The good thing about adapting a Shakespeare play is the room to find a new narrative angle. The bad thing about adapting a Shakespeare play is how quickly it can go wrong.
The 2018 movie, Opheliais a feminist re-write of Hamlet. The title character is not the mad prince, but his love interest, Ophelia (Daisy Ridley). Raised as an unofficial daughter of Queen Gertrude (Naomi Watts), she is one of the Queen’s ladies in waiting. As with the play, Ophelia and Hamlet (George McKay) fall in love while his uncle Claudius (Clive Owen) usurps his dead brother’s throne and marries his widow. As the political turmoil and and the danger grows tenfold, she must choose between the man she loves and finding a way to survive.
Ridley is fantastic in the role, proving she can play other characters besides Rey. As is Watts, who also expands her role beyond the confines of the source material. The problem is that the promise of the drama is just that. While I would give it an A for effort, I am glad that I saw it on Netflix rather than pay money to see it in the theaters.
The topics of race relations and the relationships between parents and teenagers is often complicated.
In the new movie, Luce, (based on the play of the same name) Luce Edgar (Kelvin Harrison Jr.) is the perfect teenager. He is a star athlete, an A student, respectful, humble and hardworking. Born in the African country of Eritrea, Luce was adopted by Amy and Peter Edgar (Naomi Watts and Tim Roth), a middle class Caucasian couple.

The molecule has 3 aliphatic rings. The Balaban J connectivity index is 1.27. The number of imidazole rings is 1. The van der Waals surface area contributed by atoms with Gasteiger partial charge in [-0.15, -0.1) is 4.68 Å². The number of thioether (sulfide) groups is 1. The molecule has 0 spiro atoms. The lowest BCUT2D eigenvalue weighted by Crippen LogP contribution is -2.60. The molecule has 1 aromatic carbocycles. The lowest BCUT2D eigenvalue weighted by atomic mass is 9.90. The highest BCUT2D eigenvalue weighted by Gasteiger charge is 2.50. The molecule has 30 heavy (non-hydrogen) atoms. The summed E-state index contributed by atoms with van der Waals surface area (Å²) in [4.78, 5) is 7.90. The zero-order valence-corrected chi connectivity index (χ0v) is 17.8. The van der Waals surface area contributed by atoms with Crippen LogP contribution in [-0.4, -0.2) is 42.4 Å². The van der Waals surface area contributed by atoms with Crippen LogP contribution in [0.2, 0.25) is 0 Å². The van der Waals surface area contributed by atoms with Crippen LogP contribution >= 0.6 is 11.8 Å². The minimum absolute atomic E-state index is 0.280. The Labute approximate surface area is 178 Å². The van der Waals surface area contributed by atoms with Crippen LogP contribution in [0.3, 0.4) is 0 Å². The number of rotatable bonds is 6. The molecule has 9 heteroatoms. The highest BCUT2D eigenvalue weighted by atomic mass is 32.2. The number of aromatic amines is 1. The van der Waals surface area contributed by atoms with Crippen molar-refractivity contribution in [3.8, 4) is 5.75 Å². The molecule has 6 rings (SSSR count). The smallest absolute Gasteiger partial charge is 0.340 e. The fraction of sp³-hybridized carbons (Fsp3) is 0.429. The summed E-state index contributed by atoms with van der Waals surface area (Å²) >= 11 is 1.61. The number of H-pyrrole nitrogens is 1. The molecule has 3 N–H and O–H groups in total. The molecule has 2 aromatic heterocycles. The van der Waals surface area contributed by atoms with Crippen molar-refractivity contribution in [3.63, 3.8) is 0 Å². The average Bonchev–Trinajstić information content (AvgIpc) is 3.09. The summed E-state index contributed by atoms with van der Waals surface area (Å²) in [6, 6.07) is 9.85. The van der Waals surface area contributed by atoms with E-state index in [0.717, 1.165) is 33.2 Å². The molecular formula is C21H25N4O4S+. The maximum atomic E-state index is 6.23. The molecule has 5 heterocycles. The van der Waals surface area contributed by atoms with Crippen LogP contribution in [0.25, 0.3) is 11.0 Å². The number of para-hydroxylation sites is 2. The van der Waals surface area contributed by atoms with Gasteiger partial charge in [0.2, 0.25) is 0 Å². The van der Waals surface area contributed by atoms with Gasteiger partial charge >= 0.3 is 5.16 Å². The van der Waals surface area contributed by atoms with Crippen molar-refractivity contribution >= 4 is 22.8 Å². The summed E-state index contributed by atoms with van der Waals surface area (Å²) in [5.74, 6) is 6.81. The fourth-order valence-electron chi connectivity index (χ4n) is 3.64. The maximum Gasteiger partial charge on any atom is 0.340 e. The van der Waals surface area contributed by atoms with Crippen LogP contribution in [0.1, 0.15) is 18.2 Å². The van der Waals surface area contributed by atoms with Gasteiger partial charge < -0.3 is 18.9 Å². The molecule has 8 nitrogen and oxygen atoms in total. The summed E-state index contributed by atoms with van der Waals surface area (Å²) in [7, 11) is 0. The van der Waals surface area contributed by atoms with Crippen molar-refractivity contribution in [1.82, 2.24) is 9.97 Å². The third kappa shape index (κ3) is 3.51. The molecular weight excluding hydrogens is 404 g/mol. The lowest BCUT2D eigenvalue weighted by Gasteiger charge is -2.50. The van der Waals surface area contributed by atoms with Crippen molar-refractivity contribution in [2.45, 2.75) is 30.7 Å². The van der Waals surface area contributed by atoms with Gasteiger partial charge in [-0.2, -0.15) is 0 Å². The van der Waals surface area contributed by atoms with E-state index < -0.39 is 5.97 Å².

Everything seems hunky dory until Amy is called by Luce’s history teacher, Harriet Wilson (Octavia Spencer). One of his papers has caught Miss Wilson’s eye and not for the right reasons. This paper opens the door to suspicion, questions about trust and who these characters really are.
Having never seen the play, I can only judge the narrative by the film.
The word I would use to describe this film is disappointing. There is so much potential in this film and yet it is wasted. The subjects spoken of in this film are so powerful and timely. Instead of using these subjects as a subtle teaching moment, the drama and the tension in the narrative is wasted. As is the the on screen talent.
As the film came to a close, the narrative threads did not come together. I don’t know if this was done on purpose or just laziness on the part of the screenwriters. If it was done intentionally, it was not done well. It was as if the individual parts of the narrative worked together on their own, but never quite gelled as they could have.
The 2004 Indian Ocean earthquake and tsunami is one of the worst natural disasters in modern history. It is estimated that a quarter of a million lives were lost and 14 countries were devastated by the both the earthquake and tsunami.
In the 2012 film, The Impossible, Maria (Naomi Watts) and Henry (Ewan McGregor) are a married couple on vacation in Thailand with their children. Then the tsunami hits and the family is torn apart in a futile attempt to outrun the sea. Will the family survive and if they do, will they be intact or mourning the loves ones who did not survive?
While the narrative could have been punched up a bit, knowing that this is based on a true story only adds to the tension and heightens the drama.